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|Noel's Quad 30 Journal|
Saturday, June 19th
The results of today's survey are troubling. I don't know if all the birds froze last night (37 degrees at starting point), I was asleep, I was on the wrong road, or my ears were plugged, but my total number of species - 60 - pales in comparison with the species totals for the route when it was run 3 times during the 1990s - 79, 95, and 90!
I can explain part of it - the bay between Baraga and L'Anse held only 2 species of waterfowl plus a lone loon compared to a variety of waterfowl during the 90s. The habitats along the route are succeeding from more open to more closed vegetative types. Whereas the 3 surveys during the 90s averaged 2 towhees, 2 clay-coloreds 2 vespers, 2 bobolinks, and 8 Brewer's, I come across none of these. I heard 2 savannahs vs. an ave. of 10 and tallied only 4 red-wings vs an ave. of 25 during the 90s. I did terrible with the swallows - 1 one tree whereas the 3 previous surveys averaged 21 trees!, 1 rough-winged, 25 cliffs!, and 5 barns. I have absolutely nothing to suggest as a reason for the swallow misses. For some species, I saw the same reduction in numbers (from previous surveys) as I did on yesterday's Ontonagon route; Least Flycatcher - ave. 14 vs 2 and Veery - 12 vs 4.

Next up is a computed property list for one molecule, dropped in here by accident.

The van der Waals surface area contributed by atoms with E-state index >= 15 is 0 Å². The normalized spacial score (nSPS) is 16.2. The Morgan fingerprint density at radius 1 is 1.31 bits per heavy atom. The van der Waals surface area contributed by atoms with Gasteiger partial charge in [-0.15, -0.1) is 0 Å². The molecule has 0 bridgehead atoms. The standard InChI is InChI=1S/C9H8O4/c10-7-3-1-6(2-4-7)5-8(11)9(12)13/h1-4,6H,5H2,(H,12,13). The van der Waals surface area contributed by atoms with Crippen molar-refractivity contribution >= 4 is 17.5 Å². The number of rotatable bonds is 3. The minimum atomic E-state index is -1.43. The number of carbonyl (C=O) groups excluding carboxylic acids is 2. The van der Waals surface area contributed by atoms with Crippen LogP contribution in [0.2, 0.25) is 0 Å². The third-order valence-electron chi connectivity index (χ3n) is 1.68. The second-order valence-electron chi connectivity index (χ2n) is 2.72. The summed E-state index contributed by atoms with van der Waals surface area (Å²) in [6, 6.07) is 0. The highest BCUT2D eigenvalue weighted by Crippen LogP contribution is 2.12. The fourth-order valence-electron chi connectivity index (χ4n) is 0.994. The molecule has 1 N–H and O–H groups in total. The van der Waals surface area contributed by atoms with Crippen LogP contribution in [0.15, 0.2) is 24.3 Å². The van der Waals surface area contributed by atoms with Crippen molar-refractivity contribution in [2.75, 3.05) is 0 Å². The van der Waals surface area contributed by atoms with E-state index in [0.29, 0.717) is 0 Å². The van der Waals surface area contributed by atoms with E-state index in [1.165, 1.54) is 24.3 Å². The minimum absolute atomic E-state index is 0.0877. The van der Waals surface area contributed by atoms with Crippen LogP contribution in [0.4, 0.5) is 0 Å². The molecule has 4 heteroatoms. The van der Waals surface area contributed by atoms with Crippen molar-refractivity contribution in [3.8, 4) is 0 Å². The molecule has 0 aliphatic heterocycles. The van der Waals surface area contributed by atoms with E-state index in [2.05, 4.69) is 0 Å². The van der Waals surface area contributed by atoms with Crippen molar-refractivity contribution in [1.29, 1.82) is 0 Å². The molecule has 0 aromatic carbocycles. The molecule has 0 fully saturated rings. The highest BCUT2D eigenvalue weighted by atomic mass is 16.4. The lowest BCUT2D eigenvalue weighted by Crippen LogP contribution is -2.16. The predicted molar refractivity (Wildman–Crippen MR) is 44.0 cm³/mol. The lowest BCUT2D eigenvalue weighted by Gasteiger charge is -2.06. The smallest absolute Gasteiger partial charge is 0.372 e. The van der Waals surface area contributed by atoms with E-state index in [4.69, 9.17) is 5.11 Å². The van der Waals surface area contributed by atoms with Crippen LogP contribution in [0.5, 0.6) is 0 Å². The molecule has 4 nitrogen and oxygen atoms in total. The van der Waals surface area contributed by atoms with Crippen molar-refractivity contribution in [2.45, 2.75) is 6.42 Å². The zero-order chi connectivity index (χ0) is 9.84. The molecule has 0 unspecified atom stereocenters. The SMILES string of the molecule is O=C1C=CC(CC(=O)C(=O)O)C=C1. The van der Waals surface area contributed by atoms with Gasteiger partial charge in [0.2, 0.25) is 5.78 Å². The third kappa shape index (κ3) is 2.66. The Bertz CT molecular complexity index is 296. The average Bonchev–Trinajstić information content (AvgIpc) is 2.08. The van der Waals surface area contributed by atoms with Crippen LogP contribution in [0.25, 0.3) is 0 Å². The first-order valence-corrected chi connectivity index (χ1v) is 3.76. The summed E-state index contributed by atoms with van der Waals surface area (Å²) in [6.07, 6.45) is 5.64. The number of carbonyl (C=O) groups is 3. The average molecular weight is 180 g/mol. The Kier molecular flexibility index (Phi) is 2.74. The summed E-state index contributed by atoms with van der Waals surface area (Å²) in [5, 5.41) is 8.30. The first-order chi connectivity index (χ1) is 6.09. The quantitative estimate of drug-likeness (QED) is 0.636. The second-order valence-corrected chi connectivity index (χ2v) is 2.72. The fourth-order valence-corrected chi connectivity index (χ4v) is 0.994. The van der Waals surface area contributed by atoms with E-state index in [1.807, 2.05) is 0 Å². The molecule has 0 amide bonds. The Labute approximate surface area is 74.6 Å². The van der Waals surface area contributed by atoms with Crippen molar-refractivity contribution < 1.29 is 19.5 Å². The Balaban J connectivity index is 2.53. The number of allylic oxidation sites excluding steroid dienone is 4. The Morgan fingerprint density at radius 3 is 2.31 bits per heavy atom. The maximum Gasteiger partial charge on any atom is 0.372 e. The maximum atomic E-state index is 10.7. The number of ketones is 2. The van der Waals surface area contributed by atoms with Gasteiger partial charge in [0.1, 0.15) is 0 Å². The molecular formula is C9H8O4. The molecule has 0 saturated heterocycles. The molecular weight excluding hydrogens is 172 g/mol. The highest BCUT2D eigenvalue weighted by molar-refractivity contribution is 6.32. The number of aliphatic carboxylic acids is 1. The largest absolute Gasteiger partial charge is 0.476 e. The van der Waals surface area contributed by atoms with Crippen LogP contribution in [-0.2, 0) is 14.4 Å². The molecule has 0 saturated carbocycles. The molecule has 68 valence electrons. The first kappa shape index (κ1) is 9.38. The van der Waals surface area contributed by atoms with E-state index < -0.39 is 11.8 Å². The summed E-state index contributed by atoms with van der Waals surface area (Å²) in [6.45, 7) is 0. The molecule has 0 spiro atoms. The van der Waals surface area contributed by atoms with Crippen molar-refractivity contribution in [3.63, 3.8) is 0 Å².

However, what is most troubling is that I saw some beautiful woodland habitat of several different kinds, and the silence was deafening. The weather was great - mostly sunny and little wind for most of the route. There just wasn't anything singing. Sure, there were a Red-eyed Vireo and Ovenbird at most stops, but ..... We hear so much about the causes for bird population declines and most of them rightfully center on habitat - there is habitat degradation, habitat loss, habitat fragmentation, habitat isolation, etc. But here I was in beautifully looking habitat with no birds to occupy it. Are we reaching the point where all of the other factors responsible for bird mortality are kicking in in a significant way? We are taught that most bird mortality is compensatory - if they don't die from one cause, they will from another, and populations can compensate for them. But are we reaching the point where cats, tall towers, windows, vehicles, pesticides, and a multitude of other factors are kicking in and becoming true factors that explain bird absence from "good" habitat? I don't know, but I'm hitting the sack tonight thinking about this.
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